JUNEAU (AP) -- Amber Ebarb wasn't sure she wanted to apply for the Miss Tlingit Haida Youth Leadership Pageant because the word pageant conjures up images of swimsuits.
But she realized, looking at a list of the questions the contestants must answer about what issues mattered most to them and the Native community, that the Tlingit Haida pageant was about leadership, not physical beauty.
Ebarb placed first in the pageant, held April 19 in Alaska Native Brotherhood Hall at a banquet for the General Assembly of the Central Council of Tlingit and Haida Indian Tribes of Alaska. Ebarb, who entered the hall dancing traditionally with members of her family and who also played a Western piece of music on the clarinet, won a $2,000 scholarship from the central council.
The pageant was an opportunity ''for me to have a stand on issues I care about,'' said Ebarb, 21, a Tlingit who grew up in Anchorage and now attends Whitman College in Washington state. ''I thought, 'Wow, this would be a place to say all those things I think about at school.'''
It's the first year for the pageant. The three contestants submitted an essay on a social issue, were interviewed by three judges and made presentations during the banquet. Ebarb will represent the Tlingit and Haida people in the Miss National Congress of American Indian pageant in November.
Organizer Jackie Tagaban of the central council said she felt strongly there should be an opportunity for young Native women to see themselves as leaders and to feel self-confident.
''This isn't going to be a pageant where they're in swimsuits,'' Tagaban said. ''This isn't an opportunity to look good, but take a leadership role.''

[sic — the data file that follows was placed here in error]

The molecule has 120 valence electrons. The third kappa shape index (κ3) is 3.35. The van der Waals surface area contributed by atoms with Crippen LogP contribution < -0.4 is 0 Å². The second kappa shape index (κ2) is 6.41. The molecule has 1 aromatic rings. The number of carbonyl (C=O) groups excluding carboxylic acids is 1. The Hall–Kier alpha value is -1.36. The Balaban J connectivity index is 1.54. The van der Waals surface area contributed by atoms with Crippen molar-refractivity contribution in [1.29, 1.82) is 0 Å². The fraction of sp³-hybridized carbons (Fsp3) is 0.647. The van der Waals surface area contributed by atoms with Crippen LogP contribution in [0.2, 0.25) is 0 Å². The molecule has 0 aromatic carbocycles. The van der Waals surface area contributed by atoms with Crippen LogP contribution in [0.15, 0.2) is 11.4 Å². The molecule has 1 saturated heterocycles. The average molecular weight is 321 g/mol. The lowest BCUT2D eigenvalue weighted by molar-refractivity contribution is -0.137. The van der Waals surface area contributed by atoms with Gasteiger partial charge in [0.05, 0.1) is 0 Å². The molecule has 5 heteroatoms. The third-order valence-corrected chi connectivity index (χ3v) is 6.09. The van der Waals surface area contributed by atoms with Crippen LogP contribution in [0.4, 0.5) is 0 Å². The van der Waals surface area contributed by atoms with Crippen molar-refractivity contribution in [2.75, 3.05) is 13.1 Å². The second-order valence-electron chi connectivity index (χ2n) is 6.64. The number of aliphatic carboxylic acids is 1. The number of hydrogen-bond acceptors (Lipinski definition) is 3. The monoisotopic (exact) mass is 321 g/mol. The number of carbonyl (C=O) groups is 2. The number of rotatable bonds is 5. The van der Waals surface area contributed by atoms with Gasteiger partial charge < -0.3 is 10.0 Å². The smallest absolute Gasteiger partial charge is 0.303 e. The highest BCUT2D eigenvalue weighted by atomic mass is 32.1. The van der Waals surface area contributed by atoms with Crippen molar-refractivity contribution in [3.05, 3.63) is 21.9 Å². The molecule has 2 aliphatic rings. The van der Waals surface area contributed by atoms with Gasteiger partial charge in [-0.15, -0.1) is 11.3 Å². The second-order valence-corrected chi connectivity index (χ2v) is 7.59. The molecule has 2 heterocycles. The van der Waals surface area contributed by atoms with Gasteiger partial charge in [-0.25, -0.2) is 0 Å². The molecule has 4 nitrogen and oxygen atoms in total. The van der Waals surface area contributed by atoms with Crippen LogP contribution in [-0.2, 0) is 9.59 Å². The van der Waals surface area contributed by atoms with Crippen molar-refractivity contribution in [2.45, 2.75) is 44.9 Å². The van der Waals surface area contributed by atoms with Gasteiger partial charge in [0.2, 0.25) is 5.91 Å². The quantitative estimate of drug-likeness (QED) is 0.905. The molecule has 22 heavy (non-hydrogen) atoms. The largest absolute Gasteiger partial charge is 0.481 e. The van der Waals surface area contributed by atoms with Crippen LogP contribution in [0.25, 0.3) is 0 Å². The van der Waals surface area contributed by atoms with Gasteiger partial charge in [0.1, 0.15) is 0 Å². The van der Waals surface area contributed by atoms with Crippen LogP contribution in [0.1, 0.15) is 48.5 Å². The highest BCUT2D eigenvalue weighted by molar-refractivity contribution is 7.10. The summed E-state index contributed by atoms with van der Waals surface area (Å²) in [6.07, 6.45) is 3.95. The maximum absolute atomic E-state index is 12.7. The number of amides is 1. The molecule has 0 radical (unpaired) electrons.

Contestant Levada Johnson, a 23-year-old Tlingit who is a pharmacy technician in Juneau, said she wants to study for a pharmacy degree. She spoke about subsistence in her presentation and placed third, winning a $1,000 scholarship. Johnson said she's won several other Native pageants in the past few years.
''It's just nice, because I like showing the Native girls and women that you can be something.''
Second-place winner Jamilah Pitchford, 18, a Ketchikan High School senior who lives in Saxman, is Tlingit and Haida. She was awarded a $1,500 scholarship. She joined the pageant to be a voice for Saxman and give her opinion on Native concerns, Pitchford said.
During her presentation Friday, she sang ''Amazing Grace'' in English and Tlingit. Pitchford said she is concerned about the lack of religious faith, the lack of awareness of Native culture, and substance abuse. She plans to study religion in college and train for the Salvation Army.
''In my essay I talked about hate crimes and how Natives are targeted a lot, not only in Alaska but around the United States,'' Pitchford said. ''And that the status quo is not adequate to solve hate crimes in the United States.''
In interviews, Johnson and Ebarb spoke of subordinating their sense of being Native while they were in high school, so that others wouldn't look down on them or see them in stereotypical ways.
''For a while, I hated being Alaska Native, just because of all the negatives you hear at school,'' said Johnson, who said teachers told her she'd be nothing but a drunk downtown.
''I tried to hide for a while,'' Ebarb said. ''I felt if I did identify strongly as Alaska Native or Tlingit, teachers would see that and think I wasn't competent'' and place her in less demanding classes.
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